Wednesday, April 20, 2016

Surge Pricing by Uber Ola- My 2 cents

Surge Pricing tactic has been in news for past few days- Karnataka government has declared it illegal and has begun impounding vehicles which are violating it. In Delhi Ola and Uber have reportedly stopped surge pricing on CM's warning [NDTV news].

There are voices for and against it. While few feel surge pricing is day light robbery, others feel "it is a free market, why not, what's wrong..."
Those of you in support of surge pricing, answer this- what would happen if this idea is extended to other business:
  1. Suppose the paddy harvest is 50% of what farmer expected-are we fine to pay twice the amount for a kilo of rice?
  2. Suppose the milk supplier to your locality is having only 20 packets while 50 houses need milk- can he auction it? Can he say whoever pays 3x, 4x or 5x will only get the milk? (If you don't want to pay that much go to market and buy yourself)
  3. Say a software engineer (or any worker for that matter) is asked to work extra and share loads of his/her colleagues who are on leave- can he/she say "I need 3x salary this month to do this extra work"
  4. Why is it a crime when an auto driver demands "one and a half" if 5x surge pricing is acceptable?
  5. When you go to your favorite restaurant for dinner, manager says "Sir we have only 1 table free and 5 families waiting- if you are willing to pay 3x I will get you seated right away, else you need to wait" - Do you feel great?
  6. Imagine in summer, when electricity is in short supply, electricity board introducing surge pricing- whoever can pay more only will get power.
  7. Why do you think black marketing of movie tickets is banned? Some people had made it full time profession to buy tickets in bulk, create shortage and sell it for 2x, 3x or more. 
I hope you get the message. Imagine the chaos and approx increase in our monthly expenses if above are to happen. We need some predictability in our expenses and protection against exploitation or extortion. We need quality service at reasonable price. Some may call it demand-supply equilibrium but in almost all cases, vested business interests will manipulate the scenarios to suit their needs and exploit end consumer if given free hand. While Uber and Ola might have a scientific approach to their surge pricing, if the concept is accepted, there are several elements who are experts in creating artificial scarcity, increase price and pocket more money from desperate customers. Thus I feel some sort of governance/guidelines is required.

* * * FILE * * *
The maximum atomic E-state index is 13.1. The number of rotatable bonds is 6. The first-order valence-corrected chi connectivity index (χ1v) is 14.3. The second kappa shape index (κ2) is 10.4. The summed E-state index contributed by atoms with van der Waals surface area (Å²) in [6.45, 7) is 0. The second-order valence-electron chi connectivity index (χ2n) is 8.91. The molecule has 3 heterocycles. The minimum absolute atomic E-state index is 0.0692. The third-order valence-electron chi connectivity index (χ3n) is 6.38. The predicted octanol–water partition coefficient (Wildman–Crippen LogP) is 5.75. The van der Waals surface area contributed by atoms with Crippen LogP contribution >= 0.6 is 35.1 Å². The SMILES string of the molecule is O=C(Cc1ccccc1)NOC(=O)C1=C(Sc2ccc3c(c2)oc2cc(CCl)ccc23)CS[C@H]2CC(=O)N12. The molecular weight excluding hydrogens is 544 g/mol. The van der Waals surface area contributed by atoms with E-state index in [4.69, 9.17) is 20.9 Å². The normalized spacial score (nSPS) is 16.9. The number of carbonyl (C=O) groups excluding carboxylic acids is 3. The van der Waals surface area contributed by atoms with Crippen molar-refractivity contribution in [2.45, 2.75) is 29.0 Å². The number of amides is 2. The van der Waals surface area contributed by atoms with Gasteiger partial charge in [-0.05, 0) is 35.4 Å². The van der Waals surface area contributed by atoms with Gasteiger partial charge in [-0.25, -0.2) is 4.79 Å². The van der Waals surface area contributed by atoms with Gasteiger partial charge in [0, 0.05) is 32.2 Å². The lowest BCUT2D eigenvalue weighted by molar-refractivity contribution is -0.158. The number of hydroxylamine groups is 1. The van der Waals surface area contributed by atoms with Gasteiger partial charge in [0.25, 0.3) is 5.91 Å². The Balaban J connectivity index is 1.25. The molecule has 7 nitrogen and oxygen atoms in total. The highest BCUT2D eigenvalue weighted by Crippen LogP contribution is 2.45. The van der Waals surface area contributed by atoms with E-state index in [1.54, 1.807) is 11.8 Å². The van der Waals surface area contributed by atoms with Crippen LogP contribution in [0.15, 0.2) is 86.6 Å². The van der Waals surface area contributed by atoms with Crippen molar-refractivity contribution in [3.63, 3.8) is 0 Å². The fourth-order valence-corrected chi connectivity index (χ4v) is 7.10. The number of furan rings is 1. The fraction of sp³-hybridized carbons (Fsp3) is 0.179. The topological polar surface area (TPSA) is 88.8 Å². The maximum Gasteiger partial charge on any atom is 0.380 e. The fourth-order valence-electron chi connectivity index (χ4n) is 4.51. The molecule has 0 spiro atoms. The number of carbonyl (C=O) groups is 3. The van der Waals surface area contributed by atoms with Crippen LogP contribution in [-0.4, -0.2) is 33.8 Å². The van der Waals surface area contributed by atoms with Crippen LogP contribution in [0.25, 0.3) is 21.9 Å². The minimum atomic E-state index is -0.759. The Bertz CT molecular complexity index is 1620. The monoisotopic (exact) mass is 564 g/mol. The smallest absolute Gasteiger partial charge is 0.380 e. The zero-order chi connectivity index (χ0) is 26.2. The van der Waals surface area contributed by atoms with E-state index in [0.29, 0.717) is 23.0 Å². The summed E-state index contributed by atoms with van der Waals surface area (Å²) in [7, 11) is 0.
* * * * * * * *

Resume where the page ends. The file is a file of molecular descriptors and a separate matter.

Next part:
While you may be earning relatively more and feel "I can afford to pay 2x and get priority service", there is always someone else who is earning more and can afford to pay more than you. So you will feel the pain when surge reaches 5x or 7x way beyond your affordability. Some sort of social justice is essential.

Why not use technology to better balance demand-supply?
Uber's argument is that surge pricing helps more and more drivers be available at a location to cater to demand. Company is pretty secretive about how exactly it determines the surge related decisions (where, when, how much, how long etc) but following question arise
- Moment surge pricing is activated, drivers rush there from nearby locations, as a result availability increases in one locality but creates shortage in several nearby localities. It is not like 100 drivers will emerge from nowhere once surge is active- it only shifts availability and probably creates a shortage in nearby areas from where cabs moved to high demand area.